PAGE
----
Gravity Hill…what goes up must come…up?

Rio Scarcelli | Staff Writer



Pennsylvania’s notorious rolling hills and windy roads are a big part of what contributes to a mysterious optical illusion in various parts of the state: gravity hills.

Allegheny County’s largest public park, North Park, is home to one of the state’s three gravity hills. The main sight to see is in an intersection between Kummer and McKinney Roads, which gives the illusion that you are defying the laws of gravity.

Also known as a magnetic hill or a mystery hill, a gravity hill is one a plot of land where the layout produces an optical illusion. It makes a slight downhill slope appear to look uphill. There are hundreds of gravity hills located across the world.

When driving through McKinney Road, a car, person or object will be travelling on a slightly downhill slope. But when a car driving down this road is put in neutral, it gives the perspective that it is actually rolling uphill.

There are certain conditions that allow this illusion to come to life. The first is that the skyline is obscured. Horizons are a way for our eyes to perceive the depth of an area and the slop to which a line is traveling. Without a horizon, a hill that goes downwards may actually appear to not have a slop or even look like it is travelling skyward.

Also playing a factor is the area around the road. Trees or tall natural objects throughout the drive can cause a perpendicular view of the surroundings becomes confused. Trees that lean slightly inwards with no skyline to reference can make a road travelling downhill appear uphill or vice versa.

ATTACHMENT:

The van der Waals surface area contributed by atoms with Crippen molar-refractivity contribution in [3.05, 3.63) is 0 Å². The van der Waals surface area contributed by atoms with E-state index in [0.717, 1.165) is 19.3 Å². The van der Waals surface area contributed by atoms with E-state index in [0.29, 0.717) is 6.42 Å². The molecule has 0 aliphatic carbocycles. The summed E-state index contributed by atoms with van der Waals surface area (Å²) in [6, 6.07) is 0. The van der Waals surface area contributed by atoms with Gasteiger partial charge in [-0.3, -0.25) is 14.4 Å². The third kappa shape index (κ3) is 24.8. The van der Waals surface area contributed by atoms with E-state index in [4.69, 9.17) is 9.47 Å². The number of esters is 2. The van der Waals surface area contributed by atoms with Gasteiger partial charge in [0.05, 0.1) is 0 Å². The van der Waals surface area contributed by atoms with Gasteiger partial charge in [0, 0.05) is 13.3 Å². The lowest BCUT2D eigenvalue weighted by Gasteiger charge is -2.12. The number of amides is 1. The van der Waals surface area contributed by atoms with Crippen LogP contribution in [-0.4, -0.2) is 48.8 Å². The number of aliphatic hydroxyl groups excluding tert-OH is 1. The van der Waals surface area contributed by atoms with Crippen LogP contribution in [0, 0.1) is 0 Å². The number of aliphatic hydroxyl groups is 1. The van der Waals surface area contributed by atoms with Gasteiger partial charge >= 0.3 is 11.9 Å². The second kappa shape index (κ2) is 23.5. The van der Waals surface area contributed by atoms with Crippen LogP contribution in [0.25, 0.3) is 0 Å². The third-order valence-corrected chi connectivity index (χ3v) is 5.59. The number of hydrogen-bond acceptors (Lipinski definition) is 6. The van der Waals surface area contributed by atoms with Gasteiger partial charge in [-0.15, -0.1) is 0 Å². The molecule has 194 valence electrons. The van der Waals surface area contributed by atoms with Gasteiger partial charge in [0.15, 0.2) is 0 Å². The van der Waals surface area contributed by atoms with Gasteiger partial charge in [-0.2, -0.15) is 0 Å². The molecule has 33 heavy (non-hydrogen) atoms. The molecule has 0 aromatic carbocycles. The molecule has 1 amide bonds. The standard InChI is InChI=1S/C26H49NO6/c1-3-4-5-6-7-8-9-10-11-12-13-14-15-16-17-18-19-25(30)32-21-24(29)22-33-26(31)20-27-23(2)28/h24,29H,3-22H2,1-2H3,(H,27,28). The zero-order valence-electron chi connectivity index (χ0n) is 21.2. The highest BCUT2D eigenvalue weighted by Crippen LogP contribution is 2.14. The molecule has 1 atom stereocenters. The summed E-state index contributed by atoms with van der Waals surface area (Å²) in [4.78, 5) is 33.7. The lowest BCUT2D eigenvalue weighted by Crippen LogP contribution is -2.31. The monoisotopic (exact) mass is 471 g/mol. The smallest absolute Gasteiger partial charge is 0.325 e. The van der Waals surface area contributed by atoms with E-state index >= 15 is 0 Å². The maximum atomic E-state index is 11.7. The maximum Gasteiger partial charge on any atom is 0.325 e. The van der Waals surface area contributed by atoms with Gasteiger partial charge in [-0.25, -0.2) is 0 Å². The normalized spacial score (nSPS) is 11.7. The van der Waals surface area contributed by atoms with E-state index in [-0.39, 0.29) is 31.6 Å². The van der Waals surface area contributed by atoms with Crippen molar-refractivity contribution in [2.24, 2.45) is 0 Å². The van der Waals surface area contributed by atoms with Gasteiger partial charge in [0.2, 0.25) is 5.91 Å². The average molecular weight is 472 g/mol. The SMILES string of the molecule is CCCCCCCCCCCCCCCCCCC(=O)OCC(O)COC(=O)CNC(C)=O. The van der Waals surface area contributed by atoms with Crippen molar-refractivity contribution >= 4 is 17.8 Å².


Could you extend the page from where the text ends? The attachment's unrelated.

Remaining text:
Finally, the largest addition to the illusion is our own brains.

Many of these anomalies can be observed around the country and are called gravity hills, magnetic hills or mystery spots amidst other names. When exploring these kinds of mind-tricks, an idea is ingrained in our heads that the hill is going to defy gravity.

Without any explanations, the car is set in neutral and rolls downwards on the road. Knowing that the road being travelled is cognitive dissonance, which conflicts with the concept of travelling upwards in your brain.

Prior knowledge in your head creates a sort of placebo effect in your brain. The area is called Gravity Hill, and so it should have the ability to lose gravity. Psychologically, your eyes use this idea as a confirmation bias and compels your brain to see the travel of the object as going upward.

All that is left is to try the experiment for yourself.

Gravity Hill is one of many amazing natural sites to explore in Pittsburgh’s own backyard. You will not believe what kinds of tricks your own eyes can play on you. If your imagination can do it, maybe you too can bend the laws of gravity.